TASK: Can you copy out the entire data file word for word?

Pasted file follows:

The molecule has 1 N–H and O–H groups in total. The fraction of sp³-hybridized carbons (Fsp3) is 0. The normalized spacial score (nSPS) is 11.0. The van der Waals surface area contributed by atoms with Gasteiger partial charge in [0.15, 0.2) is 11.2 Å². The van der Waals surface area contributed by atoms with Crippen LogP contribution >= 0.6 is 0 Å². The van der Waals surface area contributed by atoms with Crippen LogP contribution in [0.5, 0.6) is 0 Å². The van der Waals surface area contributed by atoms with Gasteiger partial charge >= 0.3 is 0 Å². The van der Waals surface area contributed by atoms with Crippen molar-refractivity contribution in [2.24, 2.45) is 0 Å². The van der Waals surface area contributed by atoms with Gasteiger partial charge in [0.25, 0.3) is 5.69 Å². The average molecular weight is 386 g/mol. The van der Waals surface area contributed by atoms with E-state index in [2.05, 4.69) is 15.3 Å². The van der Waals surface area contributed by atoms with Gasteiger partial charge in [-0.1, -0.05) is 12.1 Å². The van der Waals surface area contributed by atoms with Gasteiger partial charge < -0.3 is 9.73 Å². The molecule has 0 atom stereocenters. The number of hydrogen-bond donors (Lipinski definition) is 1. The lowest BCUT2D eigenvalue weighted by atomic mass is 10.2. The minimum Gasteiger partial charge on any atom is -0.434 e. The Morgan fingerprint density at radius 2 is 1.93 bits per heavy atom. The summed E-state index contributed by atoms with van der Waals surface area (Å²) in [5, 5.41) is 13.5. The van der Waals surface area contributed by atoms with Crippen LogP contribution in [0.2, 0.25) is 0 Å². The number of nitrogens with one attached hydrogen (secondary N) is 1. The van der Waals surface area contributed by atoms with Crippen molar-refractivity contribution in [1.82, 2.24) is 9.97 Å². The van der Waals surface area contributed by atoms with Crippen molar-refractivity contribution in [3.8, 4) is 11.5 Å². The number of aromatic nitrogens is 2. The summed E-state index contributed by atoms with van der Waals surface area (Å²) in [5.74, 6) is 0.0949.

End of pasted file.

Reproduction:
The molecule has 1 N–H and O–H groups in total. The fraction of sp³-hybridized carbons (Fsp3) is 0. The normalized spacial score (nSPS) is 11.0. The van der Waals surface area contributed by atoms with Gasteiger partial charge in [0.15, 0.2) is 11.2 Å². The van der Waals surface area contributed by atoms with Crippen LogP contribution >= 0.6 is 0 Å². The van der Waals surface area contributed by atoms with Crippen LogP contribution in [0.5, 0.6) is 0 Å². The van der Waals surface area contributed by atoms with Gasteiger partial charge >= 0.3 is 0 Å². The van der Waals surface area contributed by atoms with Crippen molar-refractivity contribution in [2.24, 2.45) is 0 Å². The van der Waals surface area contributed by atoms with Gasteiger partial charge in [0.25, 0.3) is 5.69 Å². The average molecular weight is 386 g/mol. The van der Waals surface area contributed by atoms with E-state index in [2.05, 4.69) is 15.3 Å². The van der Waals surface area contributed by atoms with Gasteiger partial charge in [-0.1, -0.05) is 12.1 Å². The van der Waals surface area contributed by atoms with Gasteiger partial charge < -0.3 is 9.73 Å². The molecule has 0 atom stereocenters. The number of hydrogen-bond donors (Lipinski definition) is 1. The lowest BCUT2D eigenvalue weighted by atomic mass is 10.2. The minimum Gasteiger partial charge on any atom is -0.434 e. The Morgan fingerprint density at radius 2 is 1.93 bits per heavy atom. The summed E-state index contributed by atoms with van der Waals surface area (Å²) in [5, 5.41) is 13.5. The van der Waals surface area contributed by atoms with Crippen LogP contribution in [0.2, 0.25) is 0 Å². The number of nitrogens with one attached hydrogen (secondary N) is 1. The van der Waals surface area contributed by atoms with Crippen molar-refractivity contribution in [1.82, 2.24) is 9.97 Å². The van der Waals surface area contributed by atoms with Crippen molar-refractivity contribution in [3.8, 4) is 11.5 Å². The number of aromatic nitrogens is 2. The summed E-state index contributed by atoms with van der Waals surface area (Å²) in [5.74, 6) is 0.0949.